A legend needs no introduction. So when we were invited to the newly renovated Computer History Museum for a press tour by none other than Apple co-founder and Silicon Valley icon Steve Wozniak himself, we were there in a nanobyte. This Stark Insider TV segment is the result.
The stories and sound bytes were as memorable as the tour of the impressive $19 million renovation.
One fun bit: back in the day when Woz visited Atari in Lost Gatos, he’d find Steve Jobs there strategically placed late at night “so he wouldn’t be around other people.”
Later Atari tried unsuccessfully to hire Woz after he designed the first version of the seminal game Breakout. “Never leave Hewlett Packard,” he recalled emphatically as he walked through the new exhibit Revolution: The First 2000 Years of Computing. “I love my company. I’m loyal.”
Spending a few hours with him in Mountain View in the heart of Silicon Valley it’s easy to see why.
Steve Wozniak is about as down-to-earth as geniuses come.
Then again, my barometer isn’t exactly calibrated when it comes to the topic of world class smarts — aside from Zarko, he’s the brightest guy I’ve ever met. As a kid, sitting at our Apple //+ in my parent’s dining room in snowy Ottawa, I remember dreaming of Cupertino, that most magical of places, a far off land. Woz was Merlin, and Jobs was the calculating Prince, alternating between black and white armor.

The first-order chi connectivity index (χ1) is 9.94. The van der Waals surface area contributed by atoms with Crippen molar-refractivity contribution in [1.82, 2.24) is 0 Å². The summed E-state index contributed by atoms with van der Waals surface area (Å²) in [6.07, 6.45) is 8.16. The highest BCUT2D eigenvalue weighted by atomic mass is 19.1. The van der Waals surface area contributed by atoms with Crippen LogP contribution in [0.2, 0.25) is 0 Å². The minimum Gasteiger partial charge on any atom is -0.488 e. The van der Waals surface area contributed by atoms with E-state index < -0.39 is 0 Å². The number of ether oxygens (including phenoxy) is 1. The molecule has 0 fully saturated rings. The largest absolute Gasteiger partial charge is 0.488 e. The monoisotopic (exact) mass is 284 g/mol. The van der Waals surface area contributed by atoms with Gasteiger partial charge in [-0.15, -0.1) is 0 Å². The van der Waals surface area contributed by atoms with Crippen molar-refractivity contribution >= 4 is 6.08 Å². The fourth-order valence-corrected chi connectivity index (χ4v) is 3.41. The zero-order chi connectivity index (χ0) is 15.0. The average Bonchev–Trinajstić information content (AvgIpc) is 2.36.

As I chased Woz around the halls of the museum I realized the energy and good nature he exhibited on prime time television in front of millions on Dancing With the Stars was still intact. He’s also an exuberantly fast talker.
“How many chips could I make this computer in?” he would ask himself as a hobbyist building computers in the 70s. “I would compete with myself.”
He told his father that some day he would own a 4k Data General Nova computer. Little did he know it would cost almost as much as a house.
The story of the Apple I and II in his words: “It’s what you can do with zero money at all. No one to borrow it from. No savings account.”
And what about today’s technology?
“The most powerful chips on earth are made for game machines.”
The Woz has spoken.
And for now I’m still catching my breath. What, I wonder, does the next 2,000 years of computing have in store for us?